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By Bernardo Javalquinto on 14 Nov, 2016 | From the channel/s: Diplomacy

Economic and development diplomacy are not neutral; in fact, they are always based on specific developmental and economic paradigms. Taking a step back, diplomats do well in re-thinking some of these paradigms. Last year’s Financing for Development Conference in Addis Ababa made suggestions regarding the role of philanthropy and innovative ways of financing. Taking this as a starting point, this blog post offers reflections on the social business model.

By Anar Sarsenova on 06 Nov, 2016 | From the channel/s: Diplomacy

Co-authored with Ms Diana Madibekova

Diplomacy as a practice crucially depends on the use of language. The words of diplomats can foster agreement, persuade, or create tensions. Similarly, international law creates meaning and obligations through the use of language. It is, therefore, important to take a step back from the day-to-day work and reflect more broadly on the use of language in diplomacy and international law.

By on 04 Nov, 2016 | From the channel/s: Diplomacy, Webinars

Our WebDebate in November focused on the question: ‘What is needed for a curriculum on Gender and Diplomacy in diplomatic training academies?’ The debate produced the first building blocs for a curriculum and pilot training in gender and diplomacy.

By Milan Jazbec on 29 Aug, 2016 | From the channel/s: Diplomacy

We negotiate throughout our lives.

We first learn to negotiate by simply imitating adults and then continue by somehow automatically developing our own patterns and approaches. The measure of our accomplishment is in how we succeed in daily life and manage its endless activities.

By on 02 Aug, 2016 | From the channel/s: E-Diplomacy, E-Learning

New information and communication technology (ICT) not only changes the practice of diplomacy, it also can, and should, influence how we teach diplomacy, and in particular public diplomacy. In June, I attended the annual conference of the British International Studies Association (BISA) and was inspired by a panel on Teaching with Twitter. I use the insights shared there and some of my own reflections to make the case for including Twitter in teaching public diplomacy.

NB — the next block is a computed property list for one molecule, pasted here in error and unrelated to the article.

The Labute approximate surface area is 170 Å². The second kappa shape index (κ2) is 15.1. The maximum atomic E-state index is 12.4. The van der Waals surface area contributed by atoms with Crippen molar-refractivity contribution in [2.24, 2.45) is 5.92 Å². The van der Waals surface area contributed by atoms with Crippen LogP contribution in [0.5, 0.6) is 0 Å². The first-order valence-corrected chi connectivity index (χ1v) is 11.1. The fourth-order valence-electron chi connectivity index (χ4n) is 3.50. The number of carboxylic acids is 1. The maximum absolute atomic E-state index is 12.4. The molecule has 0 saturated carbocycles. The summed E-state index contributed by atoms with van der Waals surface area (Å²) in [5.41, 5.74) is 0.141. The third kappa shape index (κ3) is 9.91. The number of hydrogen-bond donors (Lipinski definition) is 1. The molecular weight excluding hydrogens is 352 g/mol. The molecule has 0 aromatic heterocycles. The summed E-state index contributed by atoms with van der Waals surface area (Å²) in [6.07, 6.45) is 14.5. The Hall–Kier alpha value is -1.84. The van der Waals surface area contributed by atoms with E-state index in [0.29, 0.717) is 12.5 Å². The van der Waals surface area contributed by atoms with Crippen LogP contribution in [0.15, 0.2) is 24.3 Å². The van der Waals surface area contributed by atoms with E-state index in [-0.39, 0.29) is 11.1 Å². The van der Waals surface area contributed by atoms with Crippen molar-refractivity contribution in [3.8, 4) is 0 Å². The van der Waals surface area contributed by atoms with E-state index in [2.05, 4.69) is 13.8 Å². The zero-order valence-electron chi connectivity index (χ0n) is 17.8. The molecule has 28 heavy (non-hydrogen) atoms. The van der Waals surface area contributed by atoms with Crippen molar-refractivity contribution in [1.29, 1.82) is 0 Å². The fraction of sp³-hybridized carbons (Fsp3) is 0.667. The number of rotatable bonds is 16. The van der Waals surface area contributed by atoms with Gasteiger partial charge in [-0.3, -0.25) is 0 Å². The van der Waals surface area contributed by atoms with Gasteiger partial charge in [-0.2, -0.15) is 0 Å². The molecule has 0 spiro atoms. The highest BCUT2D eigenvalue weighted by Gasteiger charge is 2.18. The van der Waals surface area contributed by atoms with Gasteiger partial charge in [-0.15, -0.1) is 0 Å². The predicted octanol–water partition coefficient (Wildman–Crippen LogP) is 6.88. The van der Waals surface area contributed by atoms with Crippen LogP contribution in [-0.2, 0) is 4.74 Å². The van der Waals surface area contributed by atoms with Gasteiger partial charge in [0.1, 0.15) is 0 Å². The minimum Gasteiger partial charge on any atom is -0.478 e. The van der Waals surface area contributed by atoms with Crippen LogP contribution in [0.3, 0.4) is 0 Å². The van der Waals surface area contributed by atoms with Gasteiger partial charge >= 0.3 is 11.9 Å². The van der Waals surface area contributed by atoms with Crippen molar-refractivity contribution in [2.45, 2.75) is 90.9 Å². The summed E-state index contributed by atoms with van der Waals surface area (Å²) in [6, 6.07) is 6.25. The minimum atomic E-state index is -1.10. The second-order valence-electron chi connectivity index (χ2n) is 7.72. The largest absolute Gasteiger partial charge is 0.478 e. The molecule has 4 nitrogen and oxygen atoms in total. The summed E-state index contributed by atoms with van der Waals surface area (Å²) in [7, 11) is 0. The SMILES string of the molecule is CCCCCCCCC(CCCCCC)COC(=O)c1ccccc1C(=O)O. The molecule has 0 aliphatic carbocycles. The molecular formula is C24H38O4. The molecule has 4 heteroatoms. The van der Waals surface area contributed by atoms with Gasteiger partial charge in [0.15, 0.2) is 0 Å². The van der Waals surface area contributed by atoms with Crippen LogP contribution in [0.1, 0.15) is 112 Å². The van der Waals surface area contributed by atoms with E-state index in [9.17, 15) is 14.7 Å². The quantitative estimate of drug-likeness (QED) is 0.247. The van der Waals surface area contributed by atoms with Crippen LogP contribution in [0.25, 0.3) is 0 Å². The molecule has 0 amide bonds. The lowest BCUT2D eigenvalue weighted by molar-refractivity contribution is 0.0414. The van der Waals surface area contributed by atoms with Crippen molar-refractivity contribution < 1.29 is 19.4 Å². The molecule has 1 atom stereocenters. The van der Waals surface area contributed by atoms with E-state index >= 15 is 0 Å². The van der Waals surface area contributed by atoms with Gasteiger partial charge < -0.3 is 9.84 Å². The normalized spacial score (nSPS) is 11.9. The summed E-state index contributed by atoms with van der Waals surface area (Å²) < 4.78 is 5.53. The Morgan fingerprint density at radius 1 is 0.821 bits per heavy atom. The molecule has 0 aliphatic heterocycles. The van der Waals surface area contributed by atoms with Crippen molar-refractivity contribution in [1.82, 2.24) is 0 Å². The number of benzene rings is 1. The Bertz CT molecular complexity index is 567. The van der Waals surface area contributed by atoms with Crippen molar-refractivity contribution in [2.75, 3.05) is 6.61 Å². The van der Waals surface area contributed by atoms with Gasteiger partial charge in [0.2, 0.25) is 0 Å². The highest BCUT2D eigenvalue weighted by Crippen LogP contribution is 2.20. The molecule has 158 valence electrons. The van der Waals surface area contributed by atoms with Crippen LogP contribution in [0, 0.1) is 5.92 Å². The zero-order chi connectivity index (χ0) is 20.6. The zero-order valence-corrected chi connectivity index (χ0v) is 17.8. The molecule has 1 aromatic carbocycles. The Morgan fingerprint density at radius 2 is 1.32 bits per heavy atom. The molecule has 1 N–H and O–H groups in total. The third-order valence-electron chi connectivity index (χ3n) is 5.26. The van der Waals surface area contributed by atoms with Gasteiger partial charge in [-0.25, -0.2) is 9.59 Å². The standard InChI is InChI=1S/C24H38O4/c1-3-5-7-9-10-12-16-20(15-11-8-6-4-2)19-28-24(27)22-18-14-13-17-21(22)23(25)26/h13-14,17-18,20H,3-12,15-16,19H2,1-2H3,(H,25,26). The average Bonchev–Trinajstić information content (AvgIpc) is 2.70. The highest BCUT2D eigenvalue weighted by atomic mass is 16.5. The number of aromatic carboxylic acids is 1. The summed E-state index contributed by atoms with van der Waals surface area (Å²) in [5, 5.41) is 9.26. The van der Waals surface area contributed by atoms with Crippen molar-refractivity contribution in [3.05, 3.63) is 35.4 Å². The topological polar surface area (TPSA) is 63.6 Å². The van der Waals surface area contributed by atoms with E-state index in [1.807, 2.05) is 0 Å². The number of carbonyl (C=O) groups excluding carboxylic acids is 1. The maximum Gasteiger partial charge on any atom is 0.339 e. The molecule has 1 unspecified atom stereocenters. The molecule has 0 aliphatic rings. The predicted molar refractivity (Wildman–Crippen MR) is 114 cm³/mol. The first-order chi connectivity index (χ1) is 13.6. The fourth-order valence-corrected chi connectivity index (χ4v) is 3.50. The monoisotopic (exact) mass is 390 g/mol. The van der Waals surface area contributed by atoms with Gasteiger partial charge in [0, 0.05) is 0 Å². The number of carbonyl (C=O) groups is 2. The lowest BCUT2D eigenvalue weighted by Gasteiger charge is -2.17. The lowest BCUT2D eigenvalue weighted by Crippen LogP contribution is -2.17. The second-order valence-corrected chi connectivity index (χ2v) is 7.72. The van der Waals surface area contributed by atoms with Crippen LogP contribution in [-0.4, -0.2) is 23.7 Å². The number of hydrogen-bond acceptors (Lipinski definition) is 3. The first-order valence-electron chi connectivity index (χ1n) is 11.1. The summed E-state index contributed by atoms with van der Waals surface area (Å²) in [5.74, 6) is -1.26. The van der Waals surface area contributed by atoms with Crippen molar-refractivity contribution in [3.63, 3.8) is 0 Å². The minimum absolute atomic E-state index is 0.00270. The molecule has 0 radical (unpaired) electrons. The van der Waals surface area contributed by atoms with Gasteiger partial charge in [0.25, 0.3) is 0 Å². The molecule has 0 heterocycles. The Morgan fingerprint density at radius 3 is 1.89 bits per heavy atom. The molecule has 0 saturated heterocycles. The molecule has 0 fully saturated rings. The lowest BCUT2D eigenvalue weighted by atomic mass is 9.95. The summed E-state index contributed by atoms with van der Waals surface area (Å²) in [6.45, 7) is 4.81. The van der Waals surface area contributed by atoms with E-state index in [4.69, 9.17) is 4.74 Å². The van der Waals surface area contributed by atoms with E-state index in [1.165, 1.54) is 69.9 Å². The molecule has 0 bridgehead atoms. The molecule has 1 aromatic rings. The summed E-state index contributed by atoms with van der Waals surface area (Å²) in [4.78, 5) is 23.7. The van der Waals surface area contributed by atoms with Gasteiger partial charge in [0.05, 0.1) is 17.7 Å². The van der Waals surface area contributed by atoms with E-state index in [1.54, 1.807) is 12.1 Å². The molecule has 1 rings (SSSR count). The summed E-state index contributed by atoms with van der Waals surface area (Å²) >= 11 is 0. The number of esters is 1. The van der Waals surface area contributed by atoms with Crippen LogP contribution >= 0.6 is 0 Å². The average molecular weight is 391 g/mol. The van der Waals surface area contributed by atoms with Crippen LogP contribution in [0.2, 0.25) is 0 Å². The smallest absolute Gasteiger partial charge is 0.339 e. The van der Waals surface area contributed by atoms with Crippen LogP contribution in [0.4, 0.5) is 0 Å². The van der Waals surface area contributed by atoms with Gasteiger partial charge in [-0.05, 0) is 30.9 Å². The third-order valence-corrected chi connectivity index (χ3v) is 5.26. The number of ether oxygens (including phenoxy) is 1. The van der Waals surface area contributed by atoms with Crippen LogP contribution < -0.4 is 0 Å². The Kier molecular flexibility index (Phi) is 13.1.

By on 10 Jun, 2016 | From the channel/s: E-Learning

In this post, I want to take a step back and look at the motivation behind online learning – not from an individual perspective but from the perspective of institutions and society as a whole. The question is: what do we hope to achieve for our organisations and for society by offering online learning? For this post, I’ll be looking at some of the recent reports to get a sense of the current debate.

Reputation and competition

By on 10 Jun, 2016 | From the channel/s: Diplomacy

Quantum theory represents not only one of the biggest advancements in our understanding of nature, but it is also a fertile ground to inspire thought experiments and new ideas in fields other than physics. A diplomat who is in two places at the same time? Events which have an immediate effect on the other side of the globe? Crises which are in a state of indeterminacy until we look at them?

By on 31 May, 2016 | From the channel/s: E-Learning

Online learning is now part of education at almost all levels and not a month goes by without the announcement of a new cooperation initiative in online learning or a new platform being developed. Although the hype generated by the first Massive Open Online Courses (MOOCs) is over, there is still excitement buzzing around each new initiative. Precisely because the hype is over but the excitement is not gone, this is the time to draw on the lessons of various online education initiatives.

By on 11 Mar, 2015 | From the channel/s: Diplomacy

'New diplomacy' has become somewhat of a buzzword. In its current form it mainly describes new actors becoming more visible in the diplomatic process. We have also seen new terms such as health diplomacy being used more frequently. Here, I am wondering about the potential of so-called education diplomacy


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